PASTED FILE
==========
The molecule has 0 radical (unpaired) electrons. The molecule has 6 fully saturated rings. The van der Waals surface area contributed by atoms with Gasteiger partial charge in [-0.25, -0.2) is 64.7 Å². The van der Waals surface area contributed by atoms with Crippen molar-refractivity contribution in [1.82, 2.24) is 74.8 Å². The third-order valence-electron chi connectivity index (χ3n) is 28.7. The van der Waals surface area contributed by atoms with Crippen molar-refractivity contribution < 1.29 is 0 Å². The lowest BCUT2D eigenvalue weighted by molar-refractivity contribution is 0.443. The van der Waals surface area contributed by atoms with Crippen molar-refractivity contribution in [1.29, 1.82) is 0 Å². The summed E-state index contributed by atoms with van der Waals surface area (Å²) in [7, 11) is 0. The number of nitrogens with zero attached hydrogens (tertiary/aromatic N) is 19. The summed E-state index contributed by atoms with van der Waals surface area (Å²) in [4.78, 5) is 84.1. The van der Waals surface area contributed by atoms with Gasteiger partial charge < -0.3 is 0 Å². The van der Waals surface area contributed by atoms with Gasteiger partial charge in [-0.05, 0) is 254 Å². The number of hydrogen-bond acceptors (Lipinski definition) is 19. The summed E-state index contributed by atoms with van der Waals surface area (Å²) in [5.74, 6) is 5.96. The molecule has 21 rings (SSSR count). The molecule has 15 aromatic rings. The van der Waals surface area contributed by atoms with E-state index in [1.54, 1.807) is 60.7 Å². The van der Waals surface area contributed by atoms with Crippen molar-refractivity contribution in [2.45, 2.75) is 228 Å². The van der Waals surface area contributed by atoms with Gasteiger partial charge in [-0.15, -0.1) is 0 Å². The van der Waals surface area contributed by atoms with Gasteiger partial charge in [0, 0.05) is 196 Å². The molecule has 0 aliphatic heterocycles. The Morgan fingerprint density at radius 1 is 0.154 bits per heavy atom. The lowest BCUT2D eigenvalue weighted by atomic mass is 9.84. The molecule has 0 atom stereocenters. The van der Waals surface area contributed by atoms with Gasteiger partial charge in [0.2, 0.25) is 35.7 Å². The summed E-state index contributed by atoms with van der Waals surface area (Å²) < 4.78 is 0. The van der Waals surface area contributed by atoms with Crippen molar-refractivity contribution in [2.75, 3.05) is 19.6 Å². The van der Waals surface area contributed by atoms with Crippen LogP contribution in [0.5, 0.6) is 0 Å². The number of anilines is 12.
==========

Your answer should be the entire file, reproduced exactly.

The molecule has 0 radical (unpaired) electrons. The molecule has 6 fully saturated rings. The van der Waals surface area contributed by atoms with Gasteiger partial charge in [-0.25, -0.2) is 64.7 Å². The van der Waals surface area contributed by atoms with Crippen molar-refractivity contribution in [1.82, 2.24) is 74.8 Å². The third-order valence-electron chi connectivity index (χ3n) is 28.7. The van der Waals surface area contributed by atoms with Crippen molar-refractivity contribution < 1.29 is 0 Å². The lowest BCUT2D eigenvalue weighted by molar-refractivity contribution is 0.443. The van der Waals surface area contributed by atoms with Crippen molar-refractivity contribution in [1.29, 1.82) is 0 Å². The summed E-state index contributed by atoms with van der Waals surface area (Å²) in [7, 11) is 0. The number of nitrogens with zero attached hydrogens (tertiary/aromatic N) is 19. The summed E-state index contributed by atoms with van der Waals surface area (Å²) in [4.78, 5) is 84.1. The van der Waals surface area contributed by atoms with Gasteiger partial charge < -0.3 is 0 Å². The van der Waals surface area contributed by atoms with Gasteiger partial charge in [-0.05, 0) is 254 Å². The number of hydrogen-bond acceptors (Lipinski definition) is 19. The summed E-state index contributed by atoms with van der Waals surface area (Å²) in [5.74, 6) is 5.96. The molecule has 21 rings (SSSR count). The molecule has 15 aromatic rings. The van der Waals surface area contributed by atoms with E-state index in [1.54, 1.807) is 60.7 Å². The van der Waals surface area contributed by atoms with Crippen molar-refractivity contribution in [2.45, 2.75) is 228 Å². The van der Waals surface area contributed by atoms with Gasteiger partial charge in [-0.15, -0.1) is 0 Å². The van der Waals surface area contributed by atoms with Gasteiger partial charge in [0, 0.05) is 196 Å². The molecule has 0 aliphatic heterocycles. The Morgan fingerprint density at radius 1 is 0.154 bits per heavy atom. The lowest BCUT2D eigenvalue weighted by atomic mass is 9.84. The molecule has 0 atom stereocenters. The van der Waals surface area contributed by atoms with Gasteiger partial charge in [0.2, 0.25) is 35.7 Å². The summed E-state index contributed by atoms with van der Waals surface area (Å²) < 4.78 is 0. The van der Waals surface area contributed by atoms with Crippen molar-refractivity contribution in [2.75, 3.05) is 19.6 Å². The van der Waals surface area contributed by atoms with Crippen LogP contribution in [0.5, 0.6) is 0 Å². The number of anilines is 12.